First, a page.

The diet of Danish red foxes (Vulpes vulpes) in relation to a changing agricultural ecosystem. A historical perspective

Sussie Pagh, Rune Skjold Tjørnløv, Carsten Riis Olesen, Mariann Chriél

Research output: Contribution to journalJournal articleResearchpeer-review


Rodents and especially voles (Microtus agrestis or arvalis) make up the basic diet of foxes (Vulpes vulpes) in Denmark. As the abundance of voles and mice may have decreased as a result of modern agricultural procedures, this study investigates potential changes in the diet of Danish red foxes over the past 4 decades in relation to a changing agricultural landscape. Our study compares the stomach contents of foxes collected in Jutland during the years 2012–2014 with a similar study from 1965 to 1970. The results show that small rodents occur in the stomachs of foxes with the same frequencies today (73 %) as 40–50 years ago (67 %), while the frequency of European brown hare (Lepus europaeus) has decreased from 7 to 3 % and the frequency of roe deer (Capreolus capreolus) has increased from 3 to 18 %. The changes in the occurrence of brown hare and roe deer in the diet of foxes during the past 40 years most probably reflect changes in the populations of the two species. By comparing digitised orthophotos of six agricultural areas (3.5 × 3.5 km) of the past 1974/1975 and present landscapes, it was revealed that the total area of crop fields, small natural habitats, hedgerows and grasslands have remained almost unchanged. However, mean field size has increased by 48 %, and the mean size of small natural habitats has increased by 15 %; meaning that the length of field boundaries and the number of small natural habitats have decreased by 65 and 33 %, respectively. The distance between natural habitats in the cultivated areas has become larger during the past 40 years. Overall, the areas of natural biotopes have remained the same in Denmark during the past 40 years. Field boundaries on the other hand which are known to be important vole habitats have become fewer in the cultivated areas. Despite this, small rodents still occur in high frequencies in the diet of nowadays foxes. As voles are sensitive to fragmentation, narrow stipes of permanent grass should be maintained or even re-established in the cultivated areas to improve life conditions for small rodents and other wildlife.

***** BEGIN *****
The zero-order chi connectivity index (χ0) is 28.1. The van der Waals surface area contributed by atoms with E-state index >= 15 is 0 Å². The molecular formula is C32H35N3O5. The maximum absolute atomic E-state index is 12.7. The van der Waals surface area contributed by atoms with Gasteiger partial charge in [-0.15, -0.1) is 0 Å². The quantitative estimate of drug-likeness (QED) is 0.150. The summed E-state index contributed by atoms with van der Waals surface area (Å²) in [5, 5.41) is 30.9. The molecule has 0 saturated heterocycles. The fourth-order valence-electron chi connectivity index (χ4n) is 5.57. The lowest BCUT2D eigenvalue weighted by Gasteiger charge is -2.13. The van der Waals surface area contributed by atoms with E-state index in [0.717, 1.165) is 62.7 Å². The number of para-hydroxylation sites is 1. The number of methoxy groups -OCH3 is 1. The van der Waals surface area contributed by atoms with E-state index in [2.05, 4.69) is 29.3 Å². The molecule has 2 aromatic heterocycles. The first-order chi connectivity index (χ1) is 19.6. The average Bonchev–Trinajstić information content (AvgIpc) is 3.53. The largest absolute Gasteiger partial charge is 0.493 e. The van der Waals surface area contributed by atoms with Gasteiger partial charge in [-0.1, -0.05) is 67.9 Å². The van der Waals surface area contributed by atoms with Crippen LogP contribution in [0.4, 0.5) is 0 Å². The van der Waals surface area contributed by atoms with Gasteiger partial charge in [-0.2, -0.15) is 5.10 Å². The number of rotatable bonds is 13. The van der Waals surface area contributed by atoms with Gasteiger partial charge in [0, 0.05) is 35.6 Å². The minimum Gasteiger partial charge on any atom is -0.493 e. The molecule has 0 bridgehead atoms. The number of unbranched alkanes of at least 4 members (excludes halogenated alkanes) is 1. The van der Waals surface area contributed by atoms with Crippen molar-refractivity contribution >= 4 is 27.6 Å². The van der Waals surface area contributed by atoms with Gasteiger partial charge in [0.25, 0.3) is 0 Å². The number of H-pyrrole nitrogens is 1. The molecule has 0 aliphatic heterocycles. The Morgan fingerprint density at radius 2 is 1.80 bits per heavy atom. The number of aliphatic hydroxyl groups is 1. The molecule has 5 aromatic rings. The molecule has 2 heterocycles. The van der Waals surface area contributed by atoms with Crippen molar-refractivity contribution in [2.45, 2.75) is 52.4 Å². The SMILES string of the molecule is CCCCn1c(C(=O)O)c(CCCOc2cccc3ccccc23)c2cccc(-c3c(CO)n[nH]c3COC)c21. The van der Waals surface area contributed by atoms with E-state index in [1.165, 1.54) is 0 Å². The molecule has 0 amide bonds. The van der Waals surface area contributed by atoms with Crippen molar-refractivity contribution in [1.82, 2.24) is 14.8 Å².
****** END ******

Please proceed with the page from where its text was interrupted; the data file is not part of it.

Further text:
Original languageEnglish
JournalMammal Research
Issue number4
Pages (from-to)319-329
Number of pages11
Publication statusPublished - 2015


  • Life Sciences
  • Zoology
  • Fish & Wildlife Biology & Management
  • Animal Ecology
  • Evolutionary Biology
  • Biomedical and Life Sciences
  • Food
  • Rodents
  • Vole
  • Microtus
  • Game species
  • Roe deer
  • Capreolus capreolus
  • European brown hare
  • Lepus europaeus
  • Partridge
  • Perdix perdix
  • Fragmentation


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